Chris Dodd’s campaign is based on one major issue – that the leadership we will want in our next President is demonstrated by the leadership a candidate shows now on the major issues of the day. The biggest issue is, of course Iraq, and Chris Dodd is fighting to insure a Democratic Congress does not fund the Iraq War without a date certain for ending the war. This fight is attracting notice in Iowa:
Yepsen: 1st-tier Dems’ timidity on Iraq may create opening
Connecticut Sen. Christopher Dodd is the longest of long-shot candidates for the Democratic presidential nomination. But he doesn’t seem too agitated about that. He’s an experienced politician. He knows how the caucus game often breaks late. Because of his 33 years of experience in Congress, he also knows something about U.S. foreign policy and the war in Iraq.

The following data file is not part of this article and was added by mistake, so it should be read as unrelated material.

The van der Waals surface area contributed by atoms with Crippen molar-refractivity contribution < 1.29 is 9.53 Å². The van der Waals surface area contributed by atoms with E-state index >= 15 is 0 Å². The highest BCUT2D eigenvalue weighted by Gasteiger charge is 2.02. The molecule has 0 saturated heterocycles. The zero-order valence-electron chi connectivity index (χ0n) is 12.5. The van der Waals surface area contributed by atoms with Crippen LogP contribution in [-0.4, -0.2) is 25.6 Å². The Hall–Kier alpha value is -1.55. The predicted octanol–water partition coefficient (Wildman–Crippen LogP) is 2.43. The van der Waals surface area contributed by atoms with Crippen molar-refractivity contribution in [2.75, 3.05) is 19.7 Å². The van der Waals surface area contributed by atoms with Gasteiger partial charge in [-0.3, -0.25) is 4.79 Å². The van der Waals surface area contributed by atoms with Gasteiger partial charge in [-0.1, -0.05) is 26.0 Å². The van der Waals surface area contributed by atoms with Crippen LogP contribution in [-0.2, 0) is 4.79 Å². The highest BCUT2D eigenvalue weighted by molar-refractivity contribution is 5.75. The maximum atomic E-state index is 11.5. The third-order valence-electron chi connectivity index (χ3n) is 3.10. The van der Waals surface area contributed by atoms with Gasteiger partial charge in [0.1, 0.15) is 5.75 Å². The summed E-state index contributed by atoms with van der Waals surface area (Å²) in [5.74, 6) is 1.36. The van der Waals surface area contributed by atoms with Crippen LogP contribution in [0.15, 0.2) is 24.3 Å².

He does get agitated about that, particularly when the leading candidates for the Democratic nomination appear to be in no big hurry to get out. Hillary Clinton, John Edwards and Barack Obama all declined in last week’s debate to say they’d have U.S. troops out of Iraq by the end of their first term – in 2013. “I was stunned, literally stunned” to hear them say that, Dodd said in
an interview for last weekend’s Iowa Press program on Iowa Public Television. “It was breathtaking to me that the so-called three leading candidates would not make that commitment. That’s six years from today.”
“The one issue that gave us the majority in the House and Senate last year was Iraq. It’s the dominant issue in the country. We’re spending a fortune, $10 billion a month. Reconciliation is no closer today. I think for anybody out there wondering whether or not Democrats get this at all, or not … to stand up and say six years from now, I will not make the commitment that U.S. forces will be out of Iraq, I found breathtaking.”
Chris Dodd is showing leadership now.